This blog is one in a series of stories celebrating diverse professionals who have been touched by the Great Plains Institute (GPI). Together – GPI’s spring 2020 fundraising campaign – showcases people who work in multiple industries and have various constituents and customers, but all play an important role in helping America transform its energy system.
Making a Clean Fuels Policy Possible for the Midwest
Name: Ron Alverson
Affiliations: Dakota Ethanol / The American Coalition for Ethanol / Carbon Harmony
Title: Retired Corn Farmer
An 11th generation American farmer, Ron Alverson is thrilled to partner with the Great Plains Institute (GPI) on moving forward a fuels- and technology-neutral, GREET-informed, clean fuels policy for the economies and livelihoods of the Midwestern United States.
Ron has been a passionate advocate of farming’s role in helping America reduce carbon emissions since the very beginning of his career. Born into a family that has farmed in South Dakota since 1879, Ron credits his professors at South Dakota State University in the 1970s with encouraging him to build back up the carbon in his soil. The purpose of this advocacy by soil science educators was not only to increase the yields of crops and the economic productivity of farms—it was also to limit global warming. While Ron may be retired from farming, he remains active as an advocate in the industry.
Ron was introduced to GPI in 2018 when the American Coalition of for Ethanol (ACE) published The Case for Properly Valuing the Low Carbon Benefits of Corn Ethanol. This paper caught the attention of Brendan Jordan, GPI vice president of transportation and fuels, as he was developing GPI’s strategy to widely scale clean fuels adoption in the US. ACE’s white paper includes a case study of the Alverson family’s three-decades-long investment to reduce their farm’s carbon footprint. Given his background, Ron became a natural participant in GPI’s multi-industry clean fuels advocacy.
Ron’s Journey from Farming to Fuel
As a long-time corn grower, Ron became interested in the potential for ethanol as a new market for the corn that he grew on his family’s 2,700-acre farm. In 2001, he became a founder of Dakota Ethanol, an ethanol producer located in eastern South Dakota and a business in which he remains active today. Ron’s work in ethanol led him to think more broadly about the fuels and transportation end uses of the starch and oil byproducts of America’s massive corn and soybean industries, whose primary goal is to meet the protein demand of the global human diet.
The link between farming and transportation is a natural path for Ron to share his know-how about zero-carbon farming and scale zero-carbon corn farming techniques. The Alversons started Carbon Harmony, an education platform that disseminates the results of their approach to reach their zero-carbon goals. Zero-carbon corn production is a win-win: it’s good for the Alversons’ business and for the planet. The next step for the mass adoption of zero-carbon farming is having government quantify and recognize the low carbon benefits of these techniques to incentivize more farmers to use them.
A Powerful Organization, Focused on the Big Picture, Doing the Right Things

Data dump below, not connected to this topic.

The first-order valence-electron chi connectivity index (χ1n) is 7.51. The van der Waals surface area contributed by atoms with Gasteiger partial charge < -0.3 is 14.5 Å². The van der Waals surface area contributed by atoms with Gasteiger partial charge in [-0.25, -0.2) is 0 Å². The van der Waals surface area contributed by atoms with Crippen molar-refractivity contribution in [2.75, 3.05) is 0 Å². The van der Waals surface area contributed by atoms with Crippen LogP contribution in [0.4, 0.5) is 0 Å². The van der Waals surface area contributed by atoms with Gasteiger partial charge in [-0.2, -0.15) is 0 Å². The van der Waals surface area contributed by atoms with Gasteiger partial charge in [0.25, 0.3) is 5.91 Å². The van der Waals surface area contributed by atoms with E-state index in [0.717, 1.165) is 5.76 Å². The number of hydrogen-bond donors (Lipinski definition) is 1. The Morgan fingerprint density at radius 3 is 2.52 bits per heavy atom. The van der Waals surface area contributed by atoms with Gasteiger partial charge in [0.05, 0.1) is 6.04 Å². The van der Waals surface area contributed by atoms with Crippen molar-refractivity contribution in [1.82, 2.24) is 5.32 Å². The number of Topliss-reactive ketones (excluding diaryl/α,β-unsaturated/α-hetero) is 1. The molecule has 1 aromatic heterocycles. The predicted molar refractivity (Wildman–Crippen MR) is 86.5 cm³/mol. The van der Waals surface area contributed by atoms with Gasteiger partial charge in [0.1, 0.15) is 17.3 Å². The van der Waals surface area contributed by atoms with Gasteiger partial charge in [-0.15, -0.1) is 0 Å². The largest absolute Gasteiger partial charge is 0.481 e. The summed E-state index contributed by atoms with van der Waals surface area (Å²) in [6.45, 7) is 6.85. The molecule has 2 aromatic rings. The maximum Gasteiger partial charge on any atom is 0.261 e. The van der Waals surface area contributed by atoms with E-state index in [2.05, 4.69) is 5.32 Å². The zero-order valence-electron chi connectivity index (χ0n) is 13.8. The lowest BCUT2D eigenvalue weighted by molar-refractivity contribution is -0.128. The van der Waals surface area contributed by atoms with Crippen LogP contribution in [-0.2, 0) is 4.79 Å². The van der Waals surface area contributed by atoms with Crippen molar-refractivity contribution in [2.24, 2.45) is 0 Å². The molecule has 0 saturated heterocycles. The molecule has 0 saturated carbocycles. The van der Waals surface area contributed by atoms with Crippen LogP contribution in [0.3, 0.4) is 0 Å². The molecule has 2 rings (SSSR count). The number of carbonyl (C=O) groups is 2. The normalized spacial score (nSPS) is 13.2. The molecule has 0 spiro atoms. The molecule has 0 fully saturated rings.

One of GPI’s distinguishing factors for Ron is how the organization works “broadly on how to improve the Midwest.” GPI uses its energy and climate expertise to drive a holistic approach that is inclusive of people’s livelihoods and economic aspirations. Ron thinks that GPI can accomplish this because of the organization’s strong “science orientation.” A grounding in science and objectivity is what allows for GPI to build broad coalitions and networks.
In the case of clean fuels, the network includes not only ethanol producers and agricultural interests, it also includes electric utilities, automobile manufacturers, and environmental organizations. While these organizations possess distinct goals, they all support the big picture of what needs to be done to create an economy with a zero-carbon transportation sector.
This is why Ron trusts and works with GPI. As a corn farmer who built multi-generational economic sustainability, Ron is a testament to corn’s ability to deliver results. While Ron believes that some criticisms of corn, and therefore ethanol, have validity, at the end of the day corn is an American success story. Corn feeds billions of people and provides livelihoods to hundreds of thousands more. Corn’s next chapter must be putting the 90 million acres of American land devoted to corn production to work on meeting our climate goals. This is another area where corn can yield results for society. GPI’s understanding of successful technologies and industry practices – like corn – is what makes GPI a trusted partner to commercial organizations and allows for the Alversons to lend their voice, and credibility, to GPI’s mission of transforming the energy system for both the economy and environment.
We hope that you enjoyed learning about how the Great Plains Institute is a vital partner in Ron’s quest to incentivize America’s farmers to scale zero-carbon farming and help us reach our climate goals. We invite you to support this continued work. Now through June 30 Madison Gas and Electric will match all gifts up to $15,000 through our Together campaign.